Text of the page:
Surviving a power outage with kids
By Christina Vercelletto
From Ideas That Spark
It usually happens at least once a year: The power goes out for a few hours or (gulp!) the entire day. Tech-loving kids can make a blackout feel like an eternity -- if you don’t have a plan in place. Turn this surprise into a period of family bonding and fun with the following ideas. Grab your flashlights and lanterns first . . . and enjoy!
1. Stock up on glow sticks.
Easily found on Amazon or in party supply stores, they never fail to delight (and add a little light). They can be bent into bracelets or necklaces, too. Have your kids wear them and play a game of glow-in-the-dark tag.
2. Make a rubbing.
Go for a walk and find a few leaves, sticks, flowers -- anything with a distinct shape. You can also hunt for things around the house. Coins work well. Put a sheet of newspaper or a magazine on the table, and put your item on top of it. Place a sheet of regular white printer paper on top. Use a colored pencil or a crayon to color (rub) over it. You'll be surprised at how much detail shows up.
3. Go camping (at home).
Remember all those times you said "No, you can not build a fort in the living room!"? Now is not one of those times. Watch them squeal and giggle as they use the couch cushions to make a house. Or go all-out by setting up a real tent if you have one.
4. Have an ice-cream social.
Provided it's daytime when the power outage strikes, grab some neighbors or call a few local friends and have an ice cream party. Tell everyone to bring their soon-to-melt frozen confections and any toppings they have, and dig in.
5. Put on a shadow puppet show.
Haven't you always wanted to give them a try? No time like a power outage, as long as you've got a flashlight. If you Google shadow puppets, you'll find a slew of sites offering instructions. Print those out now; you may not be able to log on if the power's out.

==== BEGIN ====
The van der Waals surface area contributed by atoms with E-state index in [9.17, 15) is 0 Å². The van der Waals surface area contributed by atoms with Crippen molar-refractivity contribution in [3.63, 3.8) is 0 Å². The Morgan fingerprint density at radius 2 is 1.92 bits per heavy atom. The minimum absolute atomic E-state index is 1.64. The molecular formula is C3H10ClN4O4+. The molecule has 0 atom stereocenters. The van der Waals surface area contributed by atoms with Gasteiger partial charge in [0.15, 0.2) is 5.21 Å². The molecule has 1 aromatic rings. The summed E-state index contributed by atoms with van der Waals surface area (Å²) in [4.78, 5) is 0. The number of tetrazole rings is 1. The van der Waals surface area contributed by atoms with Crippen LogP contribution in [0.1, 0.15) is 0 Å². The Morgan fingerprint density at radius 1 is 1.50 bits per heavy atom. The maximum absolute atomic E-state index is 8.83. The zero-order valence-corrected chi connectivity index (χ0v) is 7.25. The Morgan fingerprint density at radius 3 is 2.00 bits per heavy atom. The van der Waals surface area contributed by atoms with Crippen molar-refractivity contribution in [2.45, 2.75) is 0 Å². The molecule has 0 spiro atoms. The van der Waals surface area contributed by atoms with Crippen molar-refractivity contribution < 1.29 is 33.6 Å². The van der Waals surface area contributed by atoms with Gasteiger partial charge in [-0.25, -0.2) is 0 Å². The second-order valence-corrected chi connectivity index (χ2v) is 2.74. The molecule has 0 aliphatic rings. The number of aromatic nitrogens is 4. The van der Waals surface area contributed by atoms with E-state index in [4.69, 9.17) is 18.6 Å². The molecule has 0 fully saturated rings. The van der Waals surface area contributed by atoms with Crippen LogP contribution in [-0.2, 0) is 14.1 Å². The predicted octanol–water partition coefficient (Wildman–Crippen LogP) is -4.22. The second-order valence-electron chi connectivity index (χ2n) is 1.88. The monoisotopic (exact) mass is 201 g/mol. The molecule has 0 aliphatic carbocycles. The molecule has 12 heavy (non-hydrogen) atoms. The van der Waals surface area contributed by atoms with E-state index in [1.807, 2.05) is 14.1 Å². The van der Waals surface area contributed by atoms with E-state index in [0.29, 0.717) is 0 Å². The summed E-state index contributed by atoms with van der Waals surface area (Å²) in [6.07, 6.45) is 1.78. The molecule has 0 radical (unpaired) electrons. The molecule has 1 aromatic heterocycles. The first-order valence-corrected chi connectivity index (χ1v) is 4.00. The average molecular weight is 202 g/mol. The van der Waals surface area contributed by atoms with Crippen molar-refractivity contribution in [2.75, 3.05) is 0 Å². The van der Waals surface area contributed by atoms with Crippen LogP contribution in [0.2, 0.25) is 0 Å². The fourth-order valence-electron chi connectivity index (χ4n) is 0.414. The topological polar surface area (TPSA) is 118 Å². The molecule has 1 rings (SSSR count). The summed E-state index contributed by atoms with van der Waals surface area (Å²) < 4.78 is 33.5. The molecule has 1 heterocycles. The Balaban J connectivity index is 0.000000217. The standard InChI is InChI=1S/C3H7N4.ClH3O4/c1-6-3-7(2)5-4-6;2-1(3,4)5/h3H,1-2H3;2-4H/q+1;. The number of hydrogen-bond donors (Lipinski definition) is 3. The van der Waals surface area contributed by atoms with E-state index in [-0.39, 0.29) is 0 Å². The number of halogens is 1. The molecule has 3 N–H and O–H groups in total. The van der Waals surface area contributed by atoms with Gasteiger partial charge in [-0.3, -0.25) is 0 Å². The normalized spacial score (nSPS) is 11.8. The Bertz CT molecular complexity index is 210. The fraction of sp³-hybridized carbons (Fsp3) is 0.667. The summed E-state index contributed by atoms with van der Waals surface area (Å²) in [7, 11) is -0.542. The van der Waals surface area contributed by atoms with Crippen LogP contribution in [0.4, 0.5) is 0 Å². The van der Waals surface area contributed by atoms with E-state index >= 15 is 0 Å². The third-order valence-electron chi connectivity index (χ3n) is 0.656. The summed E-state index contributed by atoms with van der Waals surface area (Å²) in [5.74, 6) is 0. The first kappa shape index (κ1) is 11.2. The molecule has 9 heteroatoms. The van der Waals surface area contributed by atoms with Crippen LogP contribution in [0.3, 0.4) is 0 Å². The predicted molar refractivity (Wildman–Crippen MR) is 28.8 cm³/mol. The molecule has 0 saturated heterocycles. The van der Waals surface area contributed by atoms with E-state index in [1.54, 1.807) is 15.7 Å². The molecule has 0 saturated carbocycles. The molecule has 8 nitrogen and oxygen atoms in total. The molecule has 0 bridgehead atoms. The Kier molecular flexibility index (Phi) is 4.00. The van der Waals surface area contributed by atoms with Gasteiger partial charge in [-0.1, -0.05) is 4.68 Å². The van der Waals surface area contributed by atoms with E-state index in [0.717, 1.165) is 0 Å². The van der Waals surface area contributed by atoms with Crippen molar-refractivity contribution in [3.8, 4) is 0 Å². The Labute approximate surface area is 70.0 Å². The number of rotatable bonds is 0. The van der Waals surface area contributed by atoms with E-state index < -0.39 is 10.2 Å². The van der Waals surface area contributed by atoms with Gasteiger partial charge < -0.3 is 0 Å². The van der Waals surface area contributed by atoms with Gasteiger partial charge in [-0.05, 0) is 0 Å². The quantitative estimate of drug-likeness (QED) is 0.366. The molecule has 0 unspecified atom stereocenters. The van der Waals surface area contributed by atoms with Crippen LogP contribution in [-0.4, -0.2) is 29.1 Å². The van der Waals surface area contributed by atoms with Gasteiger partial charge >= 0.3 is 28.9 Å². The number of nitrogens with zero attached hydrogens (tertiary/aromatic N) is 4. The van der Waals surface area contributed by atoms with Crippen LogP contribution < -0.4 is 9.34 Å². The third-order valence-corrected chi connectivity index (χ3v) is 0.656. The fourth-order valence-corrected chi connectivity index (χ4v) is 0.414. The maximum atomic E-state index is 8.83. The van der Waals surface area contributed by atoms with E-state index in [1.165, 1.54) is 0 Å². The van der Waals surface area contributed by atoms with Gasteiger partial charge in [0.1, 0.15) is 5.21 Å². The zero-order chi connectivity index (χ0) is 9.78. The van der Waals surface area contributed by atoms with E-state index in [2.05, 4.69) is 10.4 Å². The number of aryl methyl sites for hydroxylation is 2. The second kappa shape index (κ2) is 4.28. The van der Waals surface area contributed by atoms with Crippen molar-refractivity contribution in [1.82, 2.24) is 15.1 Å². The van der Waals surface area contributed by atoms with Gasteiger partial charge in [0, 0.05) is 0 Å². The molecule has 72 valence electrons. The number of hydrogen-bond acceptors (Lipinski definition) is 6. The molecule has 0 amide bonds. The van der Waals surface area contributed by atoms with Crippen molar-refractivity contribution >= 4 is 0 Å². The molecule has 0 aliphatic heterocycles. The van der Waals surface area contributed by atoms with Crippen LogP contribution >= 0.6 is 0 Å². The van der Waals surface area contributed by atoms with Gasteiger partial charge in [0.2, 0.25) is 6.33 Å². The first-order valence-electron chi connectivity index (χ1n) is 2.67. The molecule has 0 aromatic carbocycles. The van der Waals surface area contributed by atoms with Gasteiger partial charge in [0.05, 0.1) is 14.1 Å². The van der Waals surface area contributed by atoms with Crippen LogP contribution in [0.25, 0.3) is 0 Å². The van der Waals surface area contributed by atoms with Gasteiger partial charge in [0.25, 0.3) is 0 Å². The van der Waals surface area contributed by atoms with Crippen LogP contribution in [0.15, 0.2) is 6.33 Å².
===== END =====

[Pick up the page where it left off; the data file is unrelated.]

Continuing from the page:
6. Go Broadway.
Grab a storybook off the shelf (this is more fun somehow if it's a random pick . . . close your eyes and grab) and act it out. Kids adore putting on shows. Let them practice for an hour or two. Then call up the grandparents or some neighbors with kids the same age. The power may be back on by then, in which case you can make popcorn for the audience.
Keep a few books of Mad Libs on hand. Or make some yourself. It's not that hard. Do it in this format: One day, ____ (insert noun) skipped very ____ (insert adverb) all the way to his ____ (insert noun). You get the idea.
7. Make cards.
Figure out the next few birthdays and get coloring. No need to run to the card store on the way to the next party. You can also make cards for the elderly at a local nursing home, and hand deliver them.
8. Dust away!
If you don't normally use one, pick up a brightly colored feather duster at the dollar store. Toddlers and preschoolers generally get no end of kicks out of helping to clean with these. Hand one off and watch them dust their little hearts out.
9. Host a backyard Olympics.
Invite some friends over for a barbecue. While the meat that was in the now-warm freezer is grilling, set up some relay races. Give fun medals to the winners, easily whipped together with cardboard, foil, markers, and yarn.
10. Wash the dog.
It has to be done sometime . . . and it's usually good for a laugh! Take this one outside and really suds up old Sam.
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